‘Murder – their religion!’
The Stranglers of Bombay is a 1959 British adventure horror feature film directed by Terence Fisher. The Hammer Films production stars Guy Rolfe (Dolls; Puppet Master films), Allan Cuthbertson, Andrew Cruickshank, George Pastell, Marne Maitland and Jan Holden.
The plots focuses on the British East India Company’s investigation of the cult of Thuggee stranglers in the 1830s.Unlike most Hammer films, Stranglers of Bombay is somewhat historically accurate in describing the religious cult of Kali and the deaths of thousands — some believe millions — at the hands of the Thugs (also known as thaga, pronounced “tahg”). Eventually, the British colonialists succeeded in eradicating the cult, which may have originated as far back as the 6th Century.
Captain Harry Lewis (Guy Rolfe), of the British East India Company, is investigating why over 2000 natives are missing but encounters a deaf ear from his superior, Colonel Henderson, who is more concerned with the local English merchants’ caravans which are disappearing without a trace.
To appease them, Henderson agrees to appoint a man to investigate and Lewis believes it will be him. However, he is sorely disappointed when Henderson gives the job to the newly arrived, oblivious Captain Connaught-Smith.
Lewis believes a gang is murdering both the men and animals of the caravans and then burying the bodies. He presents the haughty new man with his evidence, his theories, and later his personal experience of actually seeing the cult but the captain is antagonistic and derisive towards Lewis who eventually resigns his commission in frustration to investigate on his own.
Meanwhile, the merchants decide to band together and create a super-caravan whose size will discourage the bandits, they believe. Ram Das, Lewis’ houseboy, believes he has seen his brother, Gopali, who disappeared some years ago, and receives permission to search for him. Lewis learns that Ram Das has been captured by the Thugs when his severed hand is tossed through the window of his bungalow. Soon after, the Thugs compel Gopali Das, a new initiate of the cult, to kill his brother, the dismembered Ram. The hidebound Captain Connaught-Smith leads the caravan and foolishly allows the stranglers in the guise of innocent travellers to join them. That night, the Thugs strike with their usual success.
The Stranglers of Bombay may be somewhat based in fact, but that doesn’t stop it from being one hell of an exploitative film. Made in 1959 and with its politically and racially volatile setting, it would be difficult for it to not at least be a little offensive. I found it hard to judge exactly how racist The Stranglers of Bombay is. Sure, there are white actors in brown face thrown amongst the true Indians and the mixture of accents is careless, but this is not out of the norm in a film from the 50s. The racism in The Stranglers of Bombay is inconsistent and somewhat confusing.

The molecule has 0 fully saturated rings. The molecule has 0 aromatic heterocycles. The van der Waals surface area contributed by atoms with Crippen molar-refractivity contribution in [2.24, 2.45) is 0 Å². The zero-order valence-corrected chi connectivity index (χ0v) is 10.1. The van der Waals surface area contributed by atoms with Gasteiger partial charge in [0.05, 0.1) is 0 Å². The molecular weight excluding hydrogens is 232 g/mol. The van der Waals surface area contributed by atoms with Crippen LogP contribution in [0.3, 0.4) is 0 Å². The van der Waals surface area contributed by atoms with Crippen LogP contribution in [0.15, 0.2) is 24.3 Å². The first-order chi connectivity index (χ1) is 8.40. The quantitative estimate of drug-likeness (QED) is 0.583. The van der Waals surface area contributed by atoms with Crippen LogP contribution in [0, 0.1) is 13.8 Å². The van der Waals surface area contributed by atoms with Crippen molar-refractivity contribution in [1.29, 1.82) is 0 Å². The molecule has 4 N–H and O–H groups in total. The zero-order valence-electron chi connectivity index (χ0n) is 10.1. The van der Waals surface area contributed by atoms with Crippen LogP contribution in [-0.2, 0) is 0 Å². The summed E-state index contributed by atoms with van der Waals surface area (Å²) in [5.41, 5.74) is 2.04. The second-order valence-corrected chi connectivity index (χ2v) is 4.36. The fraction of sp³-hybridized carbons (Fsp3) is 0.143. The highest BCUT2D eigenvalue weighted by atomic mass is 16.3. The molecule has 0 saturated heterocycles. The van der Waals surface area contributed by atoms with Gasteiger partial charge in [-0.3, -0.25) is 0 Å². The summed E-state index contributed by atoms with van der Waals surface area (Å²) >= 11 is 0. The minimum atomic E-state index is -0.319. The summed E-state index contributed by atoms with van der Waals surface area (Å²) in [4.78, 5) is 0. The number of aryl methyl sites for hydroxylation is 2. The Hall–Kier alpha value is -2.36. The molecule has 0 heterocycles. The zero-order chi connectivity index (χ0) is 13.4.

The film’s protagonist – the white Captain Harry Lewis (Guy Rolfe – clearly filling in for Peter Cushing) – seems to love India and wants to save the locals from slaughter from the “strangling cult”. Yet, for every time he says something positive like “Indians never desert their families”, he’ll refer to an Indian as “boy” or aggressively interrogate a shopkeeper asking “are you not interested in what happens to your kind?” Every Indian character is either weak and needs the British helping hand or a murdering member of the Thuggee cult. While I don’t believe it was entirely deliberate, there is a underlying message that without Britain, India is screwed. At the same time, the British – other than our hero – aren’t shown in a good light either. The British in The Stranglers of Bombay are pompous and put business over human life.
It’s not the racism – I’ve seen far, far worse – in The Stranglers of Bombay that makes it the crass film that it is. It’s the violence – or, to be precise, the cruelty of the violence. There are gorier Hammer films than The Stranglers of Bombay, but none quite as brutal. The film starts innocently enough with the Thuggee cult – those that have seen Indiana Jones and the Temple of Doom (1984) will see where Spielberg drew his influence from – in the middle of a ceremony where a cult member has his arm sliced and burnt with a branding iron. It’s nothing particularly alarming and certainly does not prepare us for the carnage to come.